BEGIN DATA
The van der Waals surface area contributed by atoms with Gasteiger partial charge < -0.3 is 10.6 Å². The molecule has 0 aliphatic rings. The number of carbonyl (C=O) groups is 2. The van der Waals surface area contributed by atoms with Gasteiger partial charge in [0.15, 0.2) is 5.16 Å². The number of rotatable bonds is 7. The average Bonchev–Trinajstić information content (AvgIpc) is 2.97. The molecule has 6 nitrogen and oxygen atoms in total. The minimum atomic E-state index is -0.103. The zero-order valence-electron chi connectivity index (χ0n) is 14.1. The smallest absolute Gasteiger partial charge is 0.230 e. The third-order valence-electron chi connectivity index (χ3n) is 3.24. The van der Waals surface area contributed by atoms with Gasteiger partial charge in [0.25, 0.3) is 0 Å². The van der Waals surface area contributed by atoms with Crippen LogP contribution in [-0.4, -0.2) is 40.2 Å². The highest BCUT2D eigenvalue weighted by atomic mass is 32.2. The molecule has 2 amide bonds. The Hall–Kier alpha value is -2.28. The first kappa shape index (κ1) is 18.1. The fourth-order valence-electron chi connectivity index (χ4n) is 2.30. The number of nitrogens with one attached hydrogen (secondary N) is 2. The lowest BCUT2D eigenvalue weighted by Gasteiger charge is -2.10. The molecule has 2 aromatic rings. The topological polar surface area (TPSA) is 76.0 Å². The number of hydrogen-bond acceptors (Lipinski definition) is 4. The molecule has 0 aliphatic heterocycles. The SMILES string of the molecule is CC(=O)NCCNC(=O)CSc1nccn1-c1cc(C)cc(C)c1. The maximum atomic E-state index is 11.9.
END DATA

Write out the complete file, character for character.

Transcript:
The van der Waals surface area contributed by atoms with Gasteiger partial charge < -0.3 is 10.6 Å². The molecule has 0 aliphatic rings. The number of carbonyl (C=O) groups is 2. The van der Waals surface area contributed by atoms with Gasteiger partial charge in [0.15, 0.2) is 5.16 Å². The number of rotatable bonds is 7. The average Bonchev–Trinajstić information content (AvgIpc) is 2.97. The molecule has 6 nitrogen and oxygen atoms in total. The minimum atomic E-state index is -0.103. The zero-order valence-electron chi connectivity index (χ0n) is 14.1. The smallest absolute Gasteiger partial charge is 0.230 e. The third-order valence-electron chi connectivity index (χ3n) is 3.24. The van der Waals surface area contributed by atoms with Gasteiger partial charge in [0.25, 0.3) is 0 Å². The van der Waals surface area contributed by atoms with Crippen LogP contribution in [-0.4, -0.2) is 40.2 Å². The highest BCUT2D eigenvalue weighted by atomic mass is 32.2. The molecule has 2 amide bonds. The Hall–Kier alpha value is -2.28. The first kappa shape index (κ1) is 18.1. The fourth-order valence-electron chi connectivity index (χ4n) is 2.30. The number of nitrogens with one attached hydrogen (secondary N) is 2. The lowest BCUT2D eigenvalue weighted by Gasteiger charge is -2.10. The molecule has 2 aromatic rings. The topological polar surface area (TPSA) is 76.0 Å². The number of hydrogen-bond acceptors (Lipinski definition) is 4. The molecule has 0 aliphatic heterocycles. The SMILES string of the molecule is CC(=O)NCCNC(=O)CSc1nccn1-c1cc(C)cc(C)c1. The maximum atomic E-state index is 11.9.